Now let’s consider software where the average user says "all I want to do is…" enter my data, run my report, check my email, look at pictures, run my business… Users say "all I want to do is ‘foo’ " but they continually (and rightfully so) demand different ways to, uh, foo. They don’t like character interfaces, they want it be pretty like the games they play. So Apple Mac and Windows were created. They liked viewing home pages on the internet so they wanted to do their buying and selling there. They were buying and selling so they wanted full data entry there. Now they have so much on the internet that they want all of their devices connected. Every step is perfectly reasonable and seemingly a simple evolution from where we are to where we want to go, but each step requires (missing those adjectives again) some exponential increase in complexity in order to provide that simple next step for the user.
From the developer view, often intertwining with the user/consumer, we have incompatible operating systems, all with their own turmoil of change, stability, cost, and ease of use. There are incompatible means of communication, often requiring third-party add-ons (for which I’ve found painfully that users don’t want to pay).
There are layers of old protocols, stretched to their limits and breaking at every failure point, but new applications are piling new applications on these protocols and continuing to abuse them. Consider as a small example: SMTP, POP3, HTTP, FTP, and Telnet. These protocols were never intended to support the volume or types of applications that we run over them today. We have spam and viruses costing us multiple billions of dollars worldwide and yet we choose to add more software to try to fix the problems rather than shifting to newer protocols that don’t permit the protocols to exist. This is all in the name of "all I want to do is.." and sending email, exchanging pictures, and texting to our buddies.
We have different standards of user interface design – different between Apple and Windows (now for Windows Vista), thick and thin client. There are no solid standards for the Linux desktop. FLOSS developers eschew anything from Microsoft where standards have been well defined for lack of standards elsewhere, but this leads to every piece of Linux desktop software looking different – and people wonder why the Linux desktop hasn’t taken off. I won’t berate OSS developers alone, anyone can slap together a new GUI and not follow any standards – and that leads to a plethora of books on effective software user interface design. Part of the problem with the "Linux desktop" is that technically there is no such thing – there are many desktop managers for Linux including KDE and Gnome. Each has some form of standards in development and practice, but these environments can be as incompatible as Apple and Windows.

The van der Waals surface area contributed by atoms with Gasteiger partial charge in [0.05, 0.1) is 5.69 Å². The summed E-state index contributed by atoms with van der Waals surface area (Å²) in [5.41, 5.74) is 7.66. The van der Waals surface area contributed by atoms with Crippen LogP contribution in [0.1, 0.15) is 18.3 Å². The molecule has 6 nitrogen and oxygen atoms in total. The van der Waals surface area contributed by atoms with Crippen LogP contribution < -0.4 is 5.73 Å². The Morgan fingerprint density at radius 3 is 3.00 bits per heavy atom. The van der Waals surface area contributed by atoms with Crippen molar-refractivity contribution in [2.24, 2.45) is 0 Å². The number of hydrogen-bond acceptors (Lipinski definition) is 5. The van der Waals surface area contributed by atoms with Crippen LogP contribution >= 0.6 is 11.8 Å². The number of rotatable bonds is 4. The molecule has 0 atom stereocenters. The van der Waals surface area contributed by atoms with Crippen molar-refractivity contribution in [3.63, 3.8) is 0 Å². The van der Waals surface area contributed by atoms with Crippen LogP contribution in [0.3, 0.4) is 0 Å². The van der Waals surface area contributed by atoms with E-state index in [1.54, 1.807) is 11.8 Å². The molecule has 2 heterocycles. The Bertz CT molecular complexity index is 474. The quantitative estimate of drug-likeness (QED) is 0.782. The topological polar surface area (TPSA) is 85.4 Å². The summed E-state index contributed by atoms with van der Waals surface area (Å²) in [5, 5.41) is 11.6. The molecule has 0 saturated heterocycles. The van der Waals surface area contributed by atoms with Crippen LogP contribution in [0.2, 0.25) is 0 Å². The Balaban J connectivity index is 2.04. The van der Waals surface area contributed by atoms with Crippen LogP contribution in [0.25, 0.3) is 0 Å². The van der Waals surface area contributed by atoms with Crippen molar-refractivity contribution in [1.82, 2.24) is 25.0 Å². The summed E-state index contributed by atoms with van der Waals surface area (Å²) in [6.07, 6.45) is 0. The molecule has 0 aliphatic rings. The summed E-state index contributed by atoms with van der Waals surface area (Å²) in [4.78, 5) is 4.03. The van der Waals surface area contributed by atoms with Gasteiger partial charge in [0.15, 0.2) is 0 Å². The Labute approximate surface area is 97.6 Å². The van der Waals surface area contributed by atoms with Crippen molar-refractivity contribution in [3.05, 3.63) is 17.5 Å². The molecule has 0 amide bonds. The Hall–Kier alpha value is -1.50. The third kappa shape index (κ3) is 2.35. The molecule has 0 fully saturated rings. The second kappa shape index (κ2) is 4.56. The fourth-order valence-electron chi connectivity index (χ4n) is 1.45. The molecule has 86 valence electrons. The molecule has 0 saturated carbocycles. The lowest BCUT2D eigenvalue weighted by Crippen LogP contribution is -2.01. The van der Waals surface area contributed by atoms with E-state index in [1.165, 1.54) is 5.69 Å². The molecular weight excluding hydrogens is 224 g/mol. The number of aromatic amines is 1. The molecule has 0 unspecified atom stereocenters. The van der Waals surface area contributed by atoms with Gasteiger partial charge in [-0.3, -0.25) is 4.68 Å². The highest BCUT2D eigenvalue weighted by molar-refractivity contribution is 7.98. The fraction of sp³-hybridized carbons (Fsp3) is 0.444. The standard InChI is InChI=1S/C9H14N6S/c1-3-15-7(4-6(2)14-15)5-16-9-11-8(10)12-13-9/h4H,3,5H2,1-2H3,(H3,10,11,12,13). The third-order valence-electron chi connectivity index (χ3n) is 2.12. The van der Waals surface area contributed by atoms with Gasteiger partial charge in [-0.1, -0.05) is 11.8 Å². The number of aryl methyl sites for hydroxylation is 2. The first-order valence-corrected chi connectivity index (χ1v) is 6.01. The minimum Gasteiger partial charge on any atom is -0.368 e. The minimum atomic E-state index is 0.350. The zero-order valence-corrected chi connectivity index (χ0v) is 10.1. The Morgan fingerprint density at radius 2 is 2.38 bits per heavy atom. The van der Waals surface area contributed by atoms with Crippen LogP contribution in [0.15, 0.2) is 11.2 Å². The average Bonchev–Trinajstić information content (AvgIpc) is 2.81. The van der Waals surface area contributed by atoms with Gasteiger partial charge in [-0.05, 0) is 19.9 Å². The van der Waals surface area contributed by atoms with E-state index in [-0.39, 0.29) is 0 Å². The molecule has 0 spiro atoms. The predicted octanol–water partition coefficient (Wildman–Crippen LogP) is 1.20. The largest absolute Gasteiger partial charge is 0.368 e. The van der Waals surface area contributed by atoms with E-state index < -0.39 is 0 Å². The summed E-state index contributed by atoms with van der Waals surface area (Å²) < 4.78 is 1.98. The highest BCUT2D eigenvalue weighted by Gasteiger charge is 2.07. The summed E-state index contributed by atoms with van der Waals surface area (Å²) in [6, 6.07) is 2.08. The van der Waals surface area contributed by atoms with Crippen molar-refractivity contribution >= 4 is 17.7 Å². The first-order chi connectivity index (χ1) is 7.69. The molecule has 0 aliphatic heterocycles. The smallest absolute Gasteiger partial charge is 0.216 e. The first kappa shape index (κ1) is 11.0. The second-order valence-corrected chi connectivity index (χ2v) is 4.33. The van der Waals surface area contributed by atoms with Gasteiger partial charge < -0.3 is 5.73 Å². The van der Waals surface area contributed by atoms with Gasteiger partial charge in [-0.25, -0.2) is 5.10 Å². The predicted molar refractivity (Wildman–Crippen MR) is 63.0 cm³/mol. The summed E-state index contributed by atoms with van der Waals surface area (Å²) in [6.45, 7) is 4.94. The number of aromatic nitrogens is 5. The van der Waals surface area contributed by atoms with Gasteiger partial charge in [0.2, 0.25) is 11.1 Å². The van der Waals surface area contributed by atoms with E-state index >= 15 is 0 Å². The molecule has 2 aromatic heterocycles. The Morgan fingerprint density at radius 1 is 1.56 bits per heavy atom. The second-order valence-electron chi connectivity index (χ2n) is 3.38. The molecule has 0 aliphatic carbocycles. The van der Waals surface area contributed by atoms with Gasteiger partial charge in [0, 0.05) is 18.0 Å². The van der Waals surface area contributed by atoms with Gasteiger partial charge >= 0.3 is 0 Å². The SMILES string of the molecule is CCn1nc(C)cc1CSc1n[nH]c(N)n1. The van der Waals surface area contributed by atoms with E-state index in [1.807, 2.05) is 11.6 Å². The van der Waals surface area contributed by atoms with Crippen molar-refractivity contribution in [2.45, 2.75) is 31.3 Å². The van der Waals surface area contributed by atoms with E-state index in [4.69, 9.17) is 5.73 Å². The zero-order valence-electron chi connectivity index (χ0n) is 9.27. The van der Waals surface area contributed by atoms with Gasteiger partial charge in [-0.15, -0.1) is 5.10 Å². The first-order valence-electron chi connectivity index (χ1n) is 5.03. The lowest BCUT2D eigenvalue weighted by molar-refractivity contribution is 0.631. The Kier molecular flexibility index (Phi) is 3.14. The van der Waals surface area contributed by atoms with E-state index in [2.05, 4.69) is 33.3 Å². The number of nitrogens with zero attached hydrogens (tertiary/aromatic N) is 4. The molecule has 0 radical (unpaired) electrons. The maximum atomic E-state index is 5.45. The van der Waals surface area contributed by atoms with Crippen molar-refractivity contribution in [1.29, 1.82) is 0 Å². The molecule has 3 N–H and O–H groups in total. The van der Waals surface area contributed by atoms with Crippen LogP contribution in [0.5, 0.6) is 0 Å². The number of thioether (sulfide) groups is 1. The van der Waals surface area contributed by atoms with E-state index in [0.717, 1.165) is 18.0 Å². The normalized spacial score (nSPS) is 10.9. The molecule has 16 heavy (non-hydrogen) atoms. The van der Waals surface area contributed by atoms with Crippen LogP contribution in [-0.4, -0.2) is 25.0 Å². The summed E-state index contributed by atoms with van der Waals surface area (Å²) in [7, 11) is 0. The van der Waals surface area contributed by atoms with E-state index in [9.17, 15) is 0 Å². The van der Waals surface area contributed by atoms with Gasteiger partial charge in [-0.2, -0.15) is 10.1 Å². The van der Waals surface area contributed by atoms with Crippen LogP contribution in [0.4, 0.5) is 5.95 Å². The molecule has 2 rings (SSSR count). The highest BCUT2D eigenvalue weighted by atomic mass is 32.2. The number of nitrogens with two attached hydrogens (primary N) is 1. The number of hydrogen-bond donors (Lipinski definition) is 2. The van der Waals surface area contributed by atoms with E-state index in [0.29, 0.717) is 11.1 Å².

For purposes here, each desktop manager for Linux could be considered just another developer choice, another field of expertise, another place for "all I want is" to break down because some applications are available in one desktop or OS and not available elsewhere. And the issue is similar for browsers where there is room for interpretation of standards, and of course every browser developer interprets them differently, leading to cross-browser development issues and yet another field of specialty and complexity for developers to absorb.
Quality of software is at an all-time low, and this is simply because complexity has increased so dramatically without developers being able to keep up with it all – and this is the point of all of this blather. There are so many options from which to choose in terms of OS, language, protocol, standards, and tools. Every choice leads to others and every decision is a compromise of price, quality, and time. No one person knows everything about all components and no solution is going to be perfect, because every solution requires so many different components and therefore the participation from a number of component experts.
(This line of thought spun off another article, All-time lows of software quality (coming soon). I’ll focus on the concept of simplicity here but that leads more into what happens when we attempt to provide simplicity and fail.)